Where Do You Go’ steps up the tempo into a rockier vein before the sensitive blues-rock of ‘Tied Up In Silver’ takes us back to early King King.
There’s much to love in the music scene in South Wales, and we now have a new bunch to add to the burgeoning list of promise.
With a cackling of crows, a roll of thunder and deep bass Those Damn Crows charge on to the stage with a crashing drum intro from skinsman Ronnie Huxford before engaging frontman Shane Greenhall playfully enquires “Wassup Cardiff?” further questioning “Are you fucking ready?” before rolling headlong into the, now, time-honoured “We’re Those Damn Crows” intro.
The Crows have landed in a spectacular array of lighting which arc into the darkened skies above the Welsh capital-city. Rolling into the powerhouse ‘Who Did It’ it’s rapidly evident that the band are loud but the partisan Crow Army are louder still. The Crows seek to redress the imbalance punching hard with ‘Long Time Dead’ with six-string twins Ian ‘Shiner’ Thomas and David Winchurch creating furious riffage atop a solid rhythm base laid down by bassist Lloyd Wood, a raging blur of long blonde hair, and pounding drummer Ronnie.
The dream team of Welsh hard rock.
A loud cry of “Oggy, Oggy” greets ‘These Walls’ by the middle of which folks are up dancing on the tables around the edge of the arena much to the chagrin of the security who gently encourage a return to terra firma.
Vocalist Shane prowls stage front, no doubt seeking further territory to conquer as a brief segment of Hendrix’s ‘Purple Haze emanates from the speakers. A rare moment of guitar intricacy as the Crows are sparing with solos, leaning more towards powering chords and driving riffs.
A brief moment to draw breath and TDC launch into ‘Don’t Give A Damn’. The Crows thunder and roar simultaneously as an escapee Stonedead giraffe makes another appearance! This seriously intense; watching from the side of the crowd it’s appreciable quite how passionate and enthusiastic the Crow Army are.
They ravenously feed off an on-point balls-to-the-wall rendition of ‘Devil In My Pocket’ prior to ‘Breakaway’ being worked to within an inch of its life with Lloyd barking out the backing vocals. Cardiff is being torn a brand-new one; there’s no looking back for the Crows.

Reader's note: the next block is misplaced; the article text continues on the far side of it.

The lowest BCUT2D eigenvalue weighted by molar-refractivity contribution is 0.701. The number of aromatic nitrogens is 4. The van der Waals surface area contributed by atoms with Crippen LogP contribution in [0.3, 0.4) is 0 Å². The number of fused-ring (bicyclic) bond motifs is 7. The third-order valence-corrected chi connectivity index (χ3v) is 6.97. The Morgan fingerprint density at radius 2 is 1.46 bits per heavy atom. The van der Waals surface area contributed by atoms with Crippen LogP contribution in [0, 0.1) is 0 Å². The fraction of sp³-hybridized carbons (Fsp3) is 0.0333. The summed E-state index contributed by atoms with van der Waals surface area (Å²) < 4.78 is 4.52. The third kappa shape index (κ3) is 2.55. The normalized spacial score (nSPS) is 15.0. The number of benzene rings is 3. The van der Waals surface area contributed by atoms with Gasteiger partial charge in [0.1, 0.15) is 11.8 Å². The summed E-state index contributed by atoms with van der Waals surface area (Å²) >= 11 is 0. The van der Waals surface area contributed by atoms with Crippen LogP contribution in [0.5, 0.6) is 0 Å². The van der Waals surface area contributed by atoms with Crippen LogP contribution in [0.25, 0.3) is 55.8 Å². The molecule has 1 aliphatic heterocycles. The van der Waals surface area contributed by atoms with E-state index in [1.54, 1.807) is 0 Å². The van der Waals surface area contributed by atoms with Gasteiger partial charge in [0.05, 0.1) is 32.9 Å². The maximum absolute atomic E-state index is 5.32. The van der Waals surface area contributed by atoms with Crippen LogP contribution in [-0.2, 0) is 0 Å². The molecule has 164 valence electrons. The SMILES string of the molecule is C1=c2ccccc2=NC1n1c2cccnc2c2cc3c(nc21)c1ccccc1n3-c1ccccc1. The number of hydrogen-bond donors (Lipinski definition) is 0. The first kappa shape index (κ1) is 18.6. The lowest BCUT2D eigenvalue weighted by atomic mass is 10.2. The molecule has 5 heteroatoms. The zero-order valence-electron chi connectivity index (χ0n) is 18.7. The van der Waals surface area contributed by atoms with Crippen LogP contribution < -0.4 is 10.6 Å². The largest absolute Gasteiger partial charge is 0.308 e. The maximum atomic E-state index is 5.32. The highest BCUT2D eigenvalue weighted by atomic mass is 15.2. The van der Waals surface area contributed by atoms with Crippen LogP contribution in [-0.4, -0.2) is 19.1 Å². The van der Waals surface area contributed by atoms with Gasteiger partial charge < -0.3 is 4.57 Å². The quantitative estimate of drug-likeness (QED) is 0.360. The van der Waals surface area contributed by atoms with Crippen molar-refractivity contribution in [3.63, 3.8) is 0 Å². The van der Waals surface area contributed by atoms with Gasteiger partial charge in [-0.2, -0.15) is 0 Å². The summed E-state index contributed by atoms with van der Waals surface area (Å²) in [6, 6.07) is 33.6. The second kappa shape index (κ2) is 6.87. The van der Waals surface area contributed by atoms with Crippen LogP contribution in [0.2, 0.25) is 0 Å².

‘Sick Of Me’ is introduced, by Shane, as “A kinda of new track, we’ve only played it a few times”. There’s a curiously ‘eastern’ feel to the song as the crowd take a deserved breather. The Crows return to the no thrills, no-nonsense rock with ‘Set In Stone’ taking matters up a metaphorical level.
The castle erupts as Shane declares “I’m about to fuck things up” as the quintet rip-snort through ‘Kingdom Of Dust’ there has been no let up in the remorseless onslaught delivered by The Crows but that’s exactly how this Cardiff crowd wants it.
Shane picks up an acoustic guitar which signals a drop in pace for a moment as he takes one and all on a beautifully crafted journey through the emotive geomorphology of ‘Be You’. A super-charged set is flying by; we’re ten tracks in and just under 45 minutes into the set.
The Crows are playing ringmaster supreme as they pick up the pace with a tuly volcanic ‘Someone Someday’ which morphs into ‘Pinball Wizard’ which ellicits a roar from the crowd which registers on local seismic recording devices.
As the keys are rolled out crew member Alice is introduced, by Shane, to the audience.
Who to Shane’s bemusement with Roy ‘Chubby’ Brown’s take on ‘Living Next Door to Alice’. He wisecracks “Well that killed the mood for the next song!” before delivering a force 10 on the emotional scale with the resounding ‘Never Win’.
‘Blink Of An Eye’ is dedicated to all those we’ve lost in the last 18 months and one would be hard-pressed to find anyone who disagrees with Shane that this beautiful song has “taken on a whole different meaning”. The midsong guitar duel between Shiner and David – one of the few flashy six-string moments – leads the way as the band build up to the large-scale finale.
The crowd bounce along in time to live favourite ‘Sin On Skin’ – another track that highlights the wide-ranging songwriting talents possessed within – prior to the quickfire delivery of ‘Send The Reaper’.
The kineticism is building to serious levels and it’s upped further with the phlogiston of ‘Go Get It’ being released with an almighty combustive process.
The Crows continue climbing as a voracious horde roars a “Ronnie, Ronnie” chant that leads to just one place. The anthemic “Rock n’ Roll Ain’t Dead’ a rallying call for the rock family if there was ever one required.
The crowd sing with fervoured passion in the knowledge that this is set-end. One last hurrah before the now-trademark TDC outro.
As the final notes and rhythms ring out around the castle environs so The Crows take a deserved bow as one before taking off into the Cardiff night.
From playing in front of crowds of less than 50; to festival favourites via being the rocks upon which many headliners have been wrecked upon The Crows have had one hell of a journey to get to this point.
From a band who knew they had the material but didn’t dare dream of success and not wanting to become over-confident in their ambitions to a band whose boundaries are unlimited and the world is theirs for the taking. This evening has been a milestone in the evolution of The Crows.
Photos by Kelly Spiller for MPM